Turning risk into results: Americas power & utilities snapshot


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Balancing risk with reward is a goal all companies seek but most are challenged to achieve.

For regulated utilities, the challenges are even more complex. Multiple stakeholders — customers, communities, interveners, regulators and shareholders — present conflicting priorities that each party expects the utility to meet.

What are the risks involved, and is it clearly understood who “owns” the risk? Unfortunately, the answer, which can vary from jurisdiction to jurisdiction, is not clear.

The utilities industry is undergoing the most fundamental transformation the industry has experienced since the advent of modern power generation.

The utilities industry transformation is shaped by three forces that require organizations to balance opportunity and risk to drive performance:

  • Velocity (the rate of speed with which something happens)
    A single catastrophic event can expose the utility to a sudden crisis. Aging energy infrastructure, expansion of power grids to accept new forms of energy and changes in the generation mix all require massive amounts of capital investment.
  • Volatility (the relative rate at which changes occur)
    Shale gas transformed the pipeline economics and gas flow within the US “overnight,” with effects felt throughout the economy. Unconventional gas production faces its own societal and environmental challenges; it is an intensive industrial process that has ramifications for local communities, land use and water resources.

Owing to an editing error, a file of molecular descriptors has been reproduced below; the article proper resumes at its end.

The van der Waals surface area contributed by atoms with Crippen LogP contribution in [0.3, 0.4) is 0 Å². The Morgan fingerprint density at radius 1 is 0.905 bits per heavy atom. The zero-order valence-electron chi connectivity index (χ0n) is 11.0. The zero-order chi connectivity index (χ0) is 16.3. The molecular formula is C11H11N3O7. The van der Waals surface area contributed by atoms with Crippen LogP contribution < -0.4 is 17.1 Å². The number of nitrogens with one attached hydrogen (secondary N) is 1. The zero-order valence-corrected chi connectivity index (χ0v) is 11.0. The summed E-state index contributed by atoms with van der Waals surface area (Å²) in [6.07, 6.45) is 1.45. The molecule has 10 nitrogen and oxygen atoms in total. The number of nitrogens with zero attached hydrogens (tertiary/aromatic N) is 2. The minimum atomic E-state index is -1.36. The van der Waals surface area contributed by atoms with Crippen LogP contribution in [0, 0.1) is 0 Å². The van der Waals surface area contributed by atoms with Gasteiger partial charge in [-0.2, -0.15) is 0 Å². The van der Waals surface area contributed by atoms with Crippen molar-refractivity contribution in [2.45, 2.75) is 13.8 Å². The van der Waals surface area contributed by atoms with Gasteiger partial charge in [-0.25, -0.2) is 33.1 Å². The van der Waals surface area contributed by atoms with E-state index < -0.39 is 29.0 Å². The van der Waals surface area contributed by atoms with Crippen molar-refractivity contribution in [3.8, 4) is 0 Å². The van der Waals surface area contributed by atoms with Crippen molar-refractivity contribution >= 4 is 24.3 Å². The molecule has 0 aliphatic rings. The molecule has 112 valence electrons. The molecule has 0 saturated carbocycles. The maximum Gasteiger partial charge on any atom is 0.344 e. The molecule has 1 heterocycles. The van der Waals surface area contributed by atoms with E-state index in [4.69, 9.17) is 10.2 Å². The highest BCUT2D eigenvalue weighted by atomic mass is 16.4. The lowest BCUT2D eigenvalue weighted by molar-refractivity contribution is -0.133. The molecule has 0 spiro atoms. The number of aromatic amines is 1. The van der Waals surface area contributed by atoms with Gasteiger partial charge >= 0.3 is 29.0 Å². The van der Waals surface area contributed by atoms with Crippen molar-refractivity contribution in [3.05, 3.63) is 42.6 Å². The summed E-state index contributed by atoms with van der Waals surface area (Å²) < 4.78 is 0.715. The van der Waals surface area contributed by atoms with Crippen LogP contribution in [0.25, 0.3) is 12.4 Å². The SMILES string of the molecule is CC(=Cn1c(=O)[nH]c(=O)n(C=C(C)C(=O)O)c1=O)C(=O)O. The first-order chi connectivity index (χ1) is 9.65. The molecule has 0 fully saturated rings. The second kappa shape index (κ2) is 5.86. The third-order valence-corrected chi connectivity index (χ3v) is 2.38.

• Visibility (the relative ability to see under given conditions)
    The industry continues to be plagued by uncertainty in energy policy — from cap and trade, to carbon controls legislation, to no climate legislation. Among this uncertainty, the complexity of regulation is increasing, both at strategic and operational levels and regulators have become significantly more stringent in their actions.

Our experience indicates that organizations manage risk for better performance in three interrelated ways:

  • Value creation focuses on clear articulation of risks, whether borne by the rate payer or the shareholder, and determining the appropriate level of reward.
  • Risk mitigation focuses on sound risk management, reducing the likelihood (frequency) and impact (cost) of the risks.
  • Cost reduction efforts focus on managing costs to maintain reasonable rate increases and earn the rate of return.

Utilities can use these levers alone or in combination to drive better performance.

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